CELTIC CROSS by Tammy Doherty
Genre: Historical Romance (Christian)
Moonlight streamed into the room, glinting off the porcelain pitcher and washbasin on the dresser. A silver river of light flowed from the window to the bed and curved upwards to cross the quilt. Matt sat up, glancing around at the shadows. What was the noise that woke him? He strained to hear the sound again. There...a muffled moan.
He leaned forward in the wing-backed chair. Cristeen’s breathing was much faster. Beneath the closed lids her eyes moved rapidly. She was dreaming. About what? Matt stroked her temple with the back of his hand. Her breathing slowed. The rapid eye movement ceased. He continued tracing a line from her temple along her hairline down to her ear.
Her breathing was now slow and steady. She was pallid from the loss of blood, the silvery light made her look more pale. Matt sat back again. The minutes ticked by slowly. Then she blinked. He sat up straight. Was that his imagination?
Cristeen’s eyelids fluttered then stayed open. At first she stared up at the ceiling. Slowly she turned to look at Matt. Her eyes searched his. The tortured pain was gone, replaced by an almost desperate questioning. She blinked again. Still the questions went unasked. In the end Matt spoke, unable to keep silent under the weight of her gaze.
“You’re okay now.” The half-truth sounded hollow to his ears. “You are safe here.” At least that was honest.
The corners of her mouth twitched, almost smiled. “Where is here?”
She whispered, but in the stillness of the night Matt heard clearly. He chuckled. “That’s a fair question.” Now she really smiled. “This is my home, my ranch. My name is Matt Donovan.”
She continued gazing at him. Finally she asked, “Do you know who I am?”
The question was completely unpretentious. She truly wanted to know if he knew her. Which led Matt to believe she was not sure of her own identity. To avoid alarming her, he steered her attention elsewhere.
“Would you like a drink?”
The distraction worked. She accepted the offer and with Matt’s help drank a glassful of water. As he eased her back down onto the pillow her eyes began to close again. Matt brushed an errant strand of hair from her face. Then her eyes opened again and locked on his. “Thank you,” she whispered then fell asleep.
He sat down but continued to gaze on Cristeen. She looked peaceful. He vividly recalled the pain in her expression yesterday as he carried her into the house. Now her eyes were closed, her face smooth. Nothing about her appearance the day before had suggested femininity. She had been wearing men’s clothing, the boots meant for work not fashion. Her gun, a Colt Cavalry pistol, held five rounds in the chamber — one shot had been fired. Every bit of her gear was utilitarian, except the hairbrush which had an ivory handle painted with a floral pattern. And the book.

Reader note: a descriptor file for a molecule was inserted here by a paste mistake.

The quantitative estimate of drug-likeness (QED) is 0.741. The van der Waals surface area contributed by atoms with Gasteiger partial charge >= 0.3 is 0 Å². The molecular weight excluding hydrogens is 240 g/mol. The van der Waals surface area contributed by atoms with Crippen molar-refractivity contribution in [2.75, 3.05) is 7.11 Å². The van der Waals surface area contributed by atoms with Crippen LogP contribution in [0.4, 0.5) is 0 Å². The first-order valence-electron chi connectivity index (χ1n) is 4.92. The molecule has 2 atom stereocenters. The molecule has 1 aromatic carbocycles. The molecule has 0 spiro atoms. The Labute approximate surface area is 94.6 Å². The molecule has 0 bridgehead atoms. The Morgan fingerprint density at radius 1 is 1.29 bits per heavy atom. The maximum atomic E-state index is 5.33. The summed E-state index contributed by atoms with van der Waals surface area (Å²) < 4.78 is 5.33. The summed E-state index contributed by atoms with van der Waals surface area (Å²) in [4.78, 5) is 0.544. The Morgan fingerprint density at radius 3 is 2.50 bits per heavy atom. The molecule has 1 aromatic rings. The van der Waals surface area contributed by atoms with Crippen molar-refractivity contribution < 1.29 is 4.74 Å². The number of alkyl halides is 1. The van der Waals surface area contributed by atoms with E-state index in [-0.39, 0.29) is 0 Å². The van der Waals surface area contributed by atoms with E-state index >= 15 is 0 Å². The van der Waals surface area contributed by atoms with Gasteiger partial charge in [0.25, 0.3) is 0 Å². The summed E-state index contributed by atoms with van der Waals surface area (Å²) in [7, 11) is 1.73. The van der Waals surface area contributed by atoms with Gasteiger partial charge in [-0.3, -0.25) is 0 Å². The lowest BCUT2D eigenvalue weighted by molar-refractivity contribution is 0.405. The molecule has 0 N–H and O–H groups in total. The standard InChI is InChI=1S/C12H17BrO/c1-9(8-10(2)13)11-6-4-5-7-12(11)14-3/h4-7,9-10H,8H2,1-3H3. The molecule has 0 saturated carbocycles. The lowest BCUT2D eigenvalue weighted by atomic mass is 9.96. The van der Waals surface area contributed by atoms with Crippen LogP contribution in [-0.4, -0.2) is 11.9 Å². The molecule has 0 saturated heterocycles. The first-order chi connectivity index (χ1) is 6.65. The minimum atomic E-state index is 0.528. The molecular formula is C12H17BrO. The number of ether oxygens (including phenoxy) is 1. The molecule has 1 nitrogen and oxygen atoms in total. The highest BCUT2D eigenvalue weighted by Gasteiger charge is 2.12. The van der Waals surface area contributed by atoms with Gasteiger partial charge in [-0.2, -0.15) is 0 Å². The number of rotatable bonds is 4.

Still, she was quite feminine. Her hands were callused, her nails cut short, but that could not disguise the slender gracefulness of her fingers. Katie had loosed the braided hair and brushed the red-gold strands so that now Cristeen’s face was framed by coppery tresses. She turned her head slightly, hiding the ugly purple bruises covering her left cheek. Matt saw in her softly rounded face a vision of gentle kindness. Her quiet voice seemed to echo in his mind.
Strong, courageous, stubborn, tenacious, all these seemed good words to describe the woman who arrived here that morning. To this list he now added gentle, inquisitive, and vulnerable. An indignant ire grew inside him. The monster responsible for hurting this woman must be brought to justice.
Matt leaned back in the chair. He ran a hand through his hair and sighed. Could he possibly judge her character from their brief, very brief, interactions? The first time she had barely been aware of him. When she wakes and recovers, then he could learn about her. He let his eyes close even as he smiled.
Buy on Amazon
Tell us 5 random things about you the person, not the author
1) I'm kind of an Anglophile. I like Dickens and Shakespeare, Sherlock and Doctor Who, and British accents.
2) Happy endings make me cry. So does Puff The Magic Dragon.
3) I really don't like to cry in front of people.
4) Disney cartoons are entertaining no matter how old you are.
5) Every time I drink soda, I get hiccups.
Where to connect online